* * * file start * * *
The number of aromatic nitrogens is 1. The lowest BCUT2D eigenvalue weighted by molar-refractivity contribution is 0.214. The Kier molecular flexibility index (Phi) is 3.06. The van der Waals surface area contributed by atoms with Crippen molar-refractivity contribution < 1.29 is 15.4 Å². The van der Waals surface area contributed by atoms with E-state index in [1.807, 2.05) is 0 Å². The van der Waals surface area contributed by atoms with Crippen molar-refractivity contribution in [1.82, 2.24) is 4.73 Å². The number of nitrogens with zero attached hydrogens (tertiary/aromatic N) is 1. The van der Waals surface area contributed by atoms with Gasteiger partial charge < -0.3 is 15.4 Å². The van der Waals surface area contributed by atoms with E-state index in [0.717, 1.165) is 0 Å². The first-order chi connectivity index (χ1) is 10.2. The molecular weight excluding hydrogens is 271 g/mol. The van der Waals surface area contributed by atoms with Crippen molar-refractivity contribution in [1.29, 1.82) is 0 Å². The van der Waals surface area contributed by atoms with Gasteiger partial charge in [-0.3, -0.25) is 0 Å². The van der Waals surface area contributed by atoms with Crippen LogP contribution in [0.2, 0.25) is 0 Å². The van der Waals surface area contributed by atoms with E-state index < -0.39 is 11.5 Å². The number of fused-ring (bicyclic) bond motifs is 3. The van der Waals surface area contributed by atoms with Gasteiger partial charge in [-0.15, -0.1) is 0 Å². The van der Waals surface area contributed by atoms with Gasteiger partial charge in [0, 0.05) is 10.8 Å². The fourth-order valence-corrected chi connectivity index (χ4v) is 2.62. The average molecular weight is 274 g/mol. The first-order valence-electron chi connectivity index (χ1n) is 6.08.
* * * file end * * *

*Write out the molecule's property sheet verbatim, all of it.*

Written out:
The number of aromatic nitrogens is 1. The lowest BCUT2D eigenvalue weighted by molar-refractivity contribution is 0.214. The Kier molecular flexibility index (Phi) is 3.06. The van der Waals surface area contributed by atoms with Crippen molar-refractivity contribution < 1.29 is 15.4 Å². The van der Waals surface area contributed by atoms with E-state index in [1.807, 2.05) is 0 Å². The van der Waals surface area contributed by atoms with Crippen molar-refractivity contribution in [1.82, 2.24) is 4.73 Å². The number of nitrogens with zero attached hydrogens (tertiary/aromatic N) is 1. The van der Waals surface area contributed by atoms with Gasteiger partial charge < -0.3 is 15.4 Å². The van der Waals surface area contributed by atoms with E-state index in [0.717, 1.165) is 0 Å². The first-order chi connectivity index (χ1) is 10.2. The molecular weight excluding hydrogens is 271 g/mol. The van der Waals surface area contributed by atoms with Crippen molar-refractivity contribution in [1.29, 1.82) is 0 Å². The van der Waals surface area contributed by atoms with Gasteiger partial charge in [-0.3, -0.25) is 0 Å². The van der Waals surface area contributed by atoms with Crippen LogP contribution in [0.2, 0.25) is 0 Å². The van der Waals surface area contributed by atoms with E-state index < -0.39 is 11.5 Å². The number of fused-ring (bicyclic) bond motifs is 3. The van der Waals surface area contributed by atoms with Gasteiger partial charge in [-0.15, -0.1) is 0 Å². The van der Waals surface area contributed by atoms with Gasteiger partial charge in [0, 0.05) is 10.8 Å². The fourth-order valence-corrected chi connectivity index (χ4v) is 2.62. The average molecular weight is 274 g/mol. The first-order valence-electron chi connectivity index (χ1n) is 6.08.